11 Major Changes for Servers in 2022 Video

11 Major Changes To Servers In 2022 YT Web Cover
11 Major Changes To Servers In 2022 YT Web Cover

Normally we do pieces that go live a the same time. This is one that the current transition frankly caused a lot of disruption on and so as a follow-up to our Planning for Servers in 2022 and Beyond Series we had some reader feedback that we should have a video for the small STH YouTube audience.

11 Major Changes for Servers in 2022 Video

Although we thought we might be able to get it up earlier, instead, we have the video version here launching in a not-great mid-weekend timeslot.

As always we suggest opening this in a dedicated YouTube Tab or window for a better viewing experience.

We normally do not release a video-only version of our content as we try to have both web and video versions of anything we produce. The only real net-new piece of the video and the web version release is that we gave the changes numbers from 1 to 11. There is also a bit more commentary than we had in the piece yesterday.

Final Words

The great STH 2021 move is in full swing now as we are starting to get components into the new facilities. What has arrived is mostly in boxes. Some of those boxes have yet to make an appearance. We probably have one more week of being slow before things start to hit a more normal cadence.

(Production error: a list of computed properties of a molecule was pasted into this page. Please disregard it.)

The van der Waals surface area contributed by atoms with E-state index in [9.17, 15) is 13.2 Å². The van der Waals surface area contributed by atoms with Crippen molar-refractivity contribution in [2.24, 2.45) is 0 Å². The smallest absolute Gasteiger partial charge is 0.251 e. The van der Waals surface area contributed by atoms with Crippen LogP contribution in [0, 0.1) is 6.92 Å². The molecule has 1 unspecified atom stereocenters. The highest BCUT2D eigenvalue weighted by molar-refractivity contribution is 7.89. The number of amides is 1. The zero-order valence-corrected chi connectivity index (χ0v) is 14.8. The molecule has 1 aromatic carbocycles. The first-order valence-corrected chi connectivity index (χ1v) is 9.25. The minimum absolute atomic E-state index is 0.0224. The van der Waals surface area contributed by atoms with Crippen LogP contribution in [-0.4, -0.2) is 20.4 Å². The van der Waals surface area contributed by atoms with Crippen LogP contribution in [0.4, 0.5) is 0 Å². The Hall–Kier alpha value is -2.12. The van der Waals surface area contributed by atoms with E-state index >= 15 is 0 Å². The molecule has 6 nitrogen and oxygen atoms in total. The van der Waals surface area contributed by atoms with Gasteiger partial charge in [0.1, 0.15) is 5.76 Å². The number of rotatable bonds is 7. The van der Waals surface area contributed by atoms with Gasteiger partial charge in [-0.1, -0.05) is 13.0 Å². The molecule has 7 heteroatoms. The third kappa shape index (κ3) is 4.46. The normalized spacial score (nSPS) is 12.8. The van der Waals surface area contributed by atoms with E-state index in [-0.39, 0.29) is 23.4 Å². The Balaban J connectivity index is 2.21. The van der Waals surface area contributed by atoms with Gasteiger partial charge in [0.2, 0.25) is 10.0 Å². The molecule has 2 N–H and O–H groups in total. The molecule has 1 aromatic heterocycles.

Again, apologies to our readers, we may have published an article and video about 11 major changes to servers in 2021, but we are in a period where disruption is at an 11 on a 10 point scale.

Still, these are very important topics and I wanted to ensure our readers had both web and video versions that they can use and send to colleagues. Often organizations use Q3 to start planning exercises for the next year and beyond. Waiting 2-3 weeks to do a video would not help with those conversations as would doing a “top 11 changes” piece in December. By then, it is too late to make facility and operating model changes for the next year.


  1. I’m confused where U.3 fits in if the market will be coalescing around EDSFF. Is U.3 going to die or be exclusively for workstations and SSD/HDD mixed chasses? That doesn’t seem like a big market. Was it the wrong interface at the wrong time or does it indeed have a future that I’m not seeing?

  2. U.3 was always a stop-gap until EDSFF and really pushed by those companies that had a vested interest in keeping SAS HDD/ SSD/ shelf sales active (e.g. Broadcom and others that sponsored much of the content pushing U.3)


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